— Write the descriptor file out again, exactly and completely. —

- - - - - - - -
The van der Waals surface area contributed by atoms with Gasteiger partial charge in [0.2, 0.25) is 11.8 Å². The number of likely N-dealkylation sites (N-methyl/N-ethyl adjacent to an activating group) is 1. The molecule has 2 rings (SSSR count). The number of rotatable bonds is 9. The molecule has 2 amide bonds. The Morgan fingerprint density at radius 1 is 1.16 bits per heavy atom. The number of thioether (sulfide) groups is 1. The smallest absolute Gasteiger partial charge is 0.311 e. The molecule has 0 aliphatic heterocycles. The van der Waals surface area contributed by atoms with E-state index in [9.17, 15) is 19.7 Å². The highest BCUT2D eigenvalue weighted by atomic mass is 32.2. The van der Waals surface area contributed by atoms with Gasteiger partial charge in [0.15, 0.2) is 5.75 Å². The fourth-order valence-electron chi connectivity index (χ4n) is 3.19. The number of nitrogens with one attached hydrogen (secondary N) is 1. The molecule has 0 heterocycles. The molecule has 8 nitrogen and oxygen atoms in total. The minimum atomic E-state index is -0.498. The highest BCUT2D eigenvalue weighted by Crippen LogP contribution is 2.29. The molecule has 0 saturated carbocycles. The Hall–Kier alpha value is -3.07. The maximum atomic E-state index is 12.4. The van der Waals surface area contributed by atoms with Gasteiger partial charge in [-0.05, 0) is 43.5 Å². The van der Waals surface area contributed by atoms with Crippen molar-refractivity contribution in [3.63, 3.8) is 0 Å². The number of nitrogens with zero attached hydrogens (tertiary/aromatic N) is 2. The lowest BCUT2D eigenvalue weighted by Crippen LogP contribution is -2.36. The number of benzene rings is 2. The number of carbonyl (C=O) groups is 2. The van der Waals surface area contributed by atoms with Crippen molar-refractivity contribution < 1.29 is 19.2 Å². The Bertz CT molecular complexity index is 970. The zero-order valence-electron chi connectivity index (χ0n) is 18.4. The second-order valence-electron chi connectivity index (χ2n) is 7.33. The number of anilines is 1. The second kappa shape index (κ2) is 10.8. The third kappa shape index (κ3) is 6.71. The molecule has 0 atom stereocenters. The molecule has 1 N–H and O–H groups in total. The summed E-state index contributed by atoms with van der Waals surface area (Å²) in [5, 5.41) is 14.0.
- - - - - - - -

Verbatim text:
The van der Waals surface area contributed by atoms with Gasteiger partial charge in [0.2, 0.25) is 11.8 Å². The number of likely N-dealkylation sites (N-methyl/N-ethyl adjacent to an activating group) is 1. The molecule has 2 rings (SSSR count). The number of rotatable bonds is 9. The molecule has 2 amide bonds. The Morgan fingerprint density at radius 1 is 1.16 bits per heavy atom. The number of thioether (sulfide) groups is 1. The smallest absolute Gasteiger partial charge is 0.311 e. The molecule has 0 aliphatic heterocycles. The van der Waals surface area contributed by atoms with E-state index in [9.17, 15) is 19.7 Å². The highest BCUT2D eigenvalue weighted by atomic mass is 32.2. The van der Waals surface area contributed by atoms with Gasteiger partial charge in [0.15, 0.2) is 5.75 Å². The fourth-order valence-electron chi connectivity index (χ4n) is 3.19. The number of nitrogens with one attached hydrogen (secondary N) is 1. The molecule has 0 heterocycles. The molecule has 8 nitrogen and oxygen atoms in total. The minimum atomic E-state index is -0.498. The highest BCUT2D eigenvalue weighted by Crippen LogP contribution is 2.29. The molecule has 0 saturated carbocycles. The Hall–Kier alpha value is -3.07. The maximum atomic E-state index is 12.4. The van der Waals surface area contributed by atoms with Gasteiger partial charge in [-0.05, 0) is 43.5 Å². The van der Waals surface area contributed by atoms with Crippen molar-refractivity contribution in [3.63, 3.8) is 0 Å². The number of nitrogens with zero attached hydrogens (tertiary/aromatic N) is 2. The lowest BCUT2D eigenvalue weighted by Crippen LogP contribution is -2.36. The number of benzene rings is 2. The number of carbonyl (C=O) groups is 2. The van der Waals surface area contributed by atoms with Crippen molar-refractivity contribution < 1.29 is 19.2 Å². The Bertz CT molecular complexity index is 970. The zero-order valence-electron chi connectivity index (χ0n) is 18.4. The second-order valence-electron chi connectivity index (χ2n) is 7.33. The number of anilines is 1. The second kappa shape index (κ2) is 10.8. The third kappa shape index (κ3) is 6.71. The molecule has 0 atom stereocenters. The molecule has 1 N–H and O–H groups in total. The summed E-state index contributed by atoms with van der Waals surface area (Å²) in [5, 5.41) is 14.0.